Sometimes there may be a preference for getting a dispute over and done with, at one global hearing on everything – and some would say that best facilitates settlement. But does that warrant effectively a blanket exclusion of the option of taking a staged approach? It could be no worse at facilitating agreement on issues by the parties – quite possibly better.
Nor need a staged approach be bedevilled by interlocutory appeals – if an appeal to the Court of Session from a final order of Tribunal opens up all prior interlocutors for review. (Does it? Answers on a post-card, please. Appeals from final judgments of the Land Court seem to; see Telfer v Buccleuch Estates Ltd,  CSIH 47).
Departure from the six-month rule is not the only way to limit the scope of disputes, or to lessen the Tribunal’s workload. Another might be a telecoms analogue of the compulsory pre-trial meeting in personal injuries cases. Then again, in England the Upper Tribunal can remit cases to the First-tier Tribunal; the Lands Tribunal for Scotland might envy that. Extra-judicially, bespoke mediation services for Code applications are getting some minor English headlines.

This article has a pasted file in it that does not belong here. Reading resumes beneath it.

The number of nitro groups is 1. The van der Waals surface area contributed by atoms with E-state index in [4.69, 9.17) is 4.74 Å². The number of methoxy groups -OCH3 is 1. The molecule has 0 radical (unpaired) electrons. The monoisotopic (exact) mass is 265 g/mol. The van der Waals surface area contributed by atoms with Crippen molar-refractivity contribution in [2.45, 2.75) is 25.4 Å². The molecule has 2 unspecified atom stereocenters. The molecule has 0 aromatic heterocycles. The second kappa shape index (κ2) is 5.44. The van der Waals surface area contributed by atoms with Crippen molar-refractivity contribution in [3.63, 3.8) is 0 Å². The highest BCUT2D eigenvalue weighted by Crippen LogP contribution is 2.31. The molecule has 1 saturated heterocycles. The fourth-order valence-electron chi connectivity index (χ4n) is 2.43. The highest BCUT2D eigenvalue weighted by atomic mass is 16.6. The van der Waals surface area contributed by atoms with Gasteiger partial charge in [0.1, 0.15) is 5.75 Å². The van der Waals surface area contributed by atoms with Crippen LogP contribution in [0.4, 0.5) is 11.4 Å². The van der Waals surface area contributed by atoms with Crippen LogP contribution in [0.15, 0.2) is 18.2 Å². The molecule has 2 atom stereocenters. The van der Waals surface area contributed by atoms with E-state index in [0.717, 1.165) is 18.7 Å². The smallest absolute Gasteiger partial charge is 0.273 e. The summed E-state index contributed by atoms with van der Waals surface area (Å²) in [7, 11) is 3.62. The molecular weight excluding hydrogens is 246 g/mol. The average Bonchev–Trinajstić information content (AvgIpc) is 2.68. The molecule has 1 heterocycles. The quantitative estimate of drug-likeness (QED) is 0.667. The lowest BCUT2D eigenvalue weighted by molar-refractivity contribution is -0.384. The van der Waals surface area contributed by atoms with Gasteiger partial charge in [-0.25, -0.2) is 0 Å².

However, the tribunals either side the border can of course best judge for themselves how to avoid overload. If they were to consider that the six-month rule was more hindrance than help, then the way round it would be plain: it does not apply “in the case of expropriation”. For better or worse, we are too far from the heyday of private land-ownership for that to be a derogatory term - but applications for compulsory Code rights over private property are surely “expropriation”: see CTIL v Compton Beauchamp Estates Ltd,  UKUT 107 (LC) at paras. 86-87; CTIL v Keast,  UKUT 116 (LC) at para. 13. It is hard to see why either tribunal might not say so, if it wished.
Or our lawmakers could repeal the Directive, or amend it. Or at least explain what it means. Getting the power to do such things was in late years so acrimonious, that not using it seems – well, if not “lost labour”, a tiny bit anti-climactic?
Michael Upton FCIArb is an advocate and arbitrator